> > > example, see above for the fix)
> >
> > Not sure what you mean here.
> 
> When GPIO is a PCI device the above won't give a proper path.
> If we wish to give an example to somebody, it would be better to have
> it good enough.
> 

How would it appear for PCI bus?

> > > > +       sysfs_nr=$(($sysfs_nr + $offset))
> > > > +       sysfs_ldir=$GPIO_SYSFS/gpio$sysfs_nr
> > > >  }
> 
> ...
> 
> > > > +set_line()
> > > >  {
> > > > +       if [ -z "$sysfs_nr" ]; then
> > > > +               find_sysfs_nr
> > > > +               echo $sysfs_nr > $GPIO_SYSFS/export
> > > >         fi
> > >
> > > It sounds like a separate function (you have release_line(), perhaps
> > > acquire_line() is good to have).
> > >
> >
> > The cdev implementation has to release and re-acquire in the background
> > as there is no simple way to perform a set_config on a requested line
> > from shell - just holding the requested line for a set is painful enough,
> > and the goal here was to keep the tests simple.
> >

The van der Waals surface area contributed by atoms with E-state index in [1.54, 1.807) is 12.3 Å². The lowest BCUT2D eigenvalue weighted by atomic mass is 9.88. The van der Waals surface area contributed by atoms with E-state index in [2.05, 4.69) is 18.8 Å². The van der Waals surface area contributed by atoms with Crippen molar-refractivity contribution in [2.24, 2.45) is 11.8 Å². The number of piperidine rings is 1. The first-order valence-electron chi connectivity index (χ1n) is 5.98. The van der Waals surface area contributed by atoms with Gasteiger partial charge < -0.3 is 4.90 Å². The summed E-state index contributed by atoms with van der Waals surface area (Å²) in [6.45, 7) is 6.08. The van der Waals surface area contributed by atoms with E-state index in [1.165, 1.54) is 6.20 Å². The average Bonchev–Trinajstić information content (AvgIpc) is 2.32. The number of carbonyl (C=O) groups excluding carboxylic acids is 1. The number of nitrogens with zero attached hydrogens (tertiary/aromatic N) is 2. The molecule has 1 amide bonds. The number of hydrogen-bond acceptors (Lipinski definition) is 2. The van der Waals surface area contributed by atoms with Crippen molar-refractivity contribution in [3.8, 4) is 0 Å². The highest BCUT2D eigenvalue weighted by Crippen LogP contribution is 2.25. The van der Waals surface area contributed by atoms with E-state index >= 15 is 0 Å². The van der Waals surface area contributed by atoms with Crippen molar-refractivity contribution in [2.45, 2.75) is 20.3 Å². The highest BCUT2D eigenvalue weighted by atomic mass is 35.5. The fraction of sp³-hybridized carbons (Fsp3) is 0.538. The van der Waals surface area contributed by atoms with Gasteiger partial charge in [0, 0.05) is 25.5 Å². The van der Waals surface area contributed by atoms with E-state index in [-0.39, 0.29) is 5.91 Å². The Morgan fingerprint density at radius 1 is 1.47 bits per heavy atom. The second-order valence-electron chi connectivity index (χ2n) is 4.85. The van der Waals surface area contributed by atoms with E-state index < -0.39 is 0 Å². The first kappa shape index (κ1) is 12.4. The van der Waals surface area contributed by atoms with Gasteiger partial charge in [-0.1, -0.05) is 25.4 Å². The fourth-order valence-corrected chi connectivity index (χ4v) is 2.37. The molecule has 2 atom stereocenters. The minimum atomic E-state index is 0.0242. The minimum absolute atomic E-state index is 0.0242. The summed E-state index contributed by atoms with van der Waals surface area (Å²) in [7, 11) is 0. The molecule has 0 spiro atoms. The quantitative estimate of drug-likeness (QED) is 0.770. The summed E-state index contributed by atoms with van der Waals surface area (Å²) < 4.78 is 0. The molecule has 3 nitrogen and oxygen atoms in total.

> > I didn't want to make line acquisition/release explicit in the gpio-mockup
> > tests, as that would make them needlessly complicated, so the acquire is
> > bundled into the set_line - and anywhere else the uAPI implementation
> > needs it.  There is an implicit assumption that a set_line will always
> > be called before a get_line, but that is always true - there is no
> > "as-is" being tested here.
> >
> > Of course you still need the release_line at the end of the test, so
> > that is still there.
> 
> Yes and to me logically correct to distinguish acquire_line() with set_line().
> Then wherever you need to set_line(), you may call acquire_line()
> which should be idempotent (the same way as release_line() call).
> 

Oh, ok - it would only be called from set_line - I thought you meant
expose it as part of the uAPI test interface (currently
get_line/set_line/release_line).

> > > > +release_line()
> > > >  {
> > > > +       [ -z "$sysfs_nr" ] && return
> > > > +       echo $sysfs_nr > $GPIO_SYSFS/unexport
> > > > +       sysfs_nr=
> > > > +       sysfs_ldir=
> > > >  }
> 
> ...
> 
> > > > +skip()
> > > >  {
> > >
> > > > +       echo $* >&2
> > >
> > > In all cases better to use "$*" (note surrounding double quotes).
> > >
> >
> > Agreed - except where
> >
> >         for option in $*; do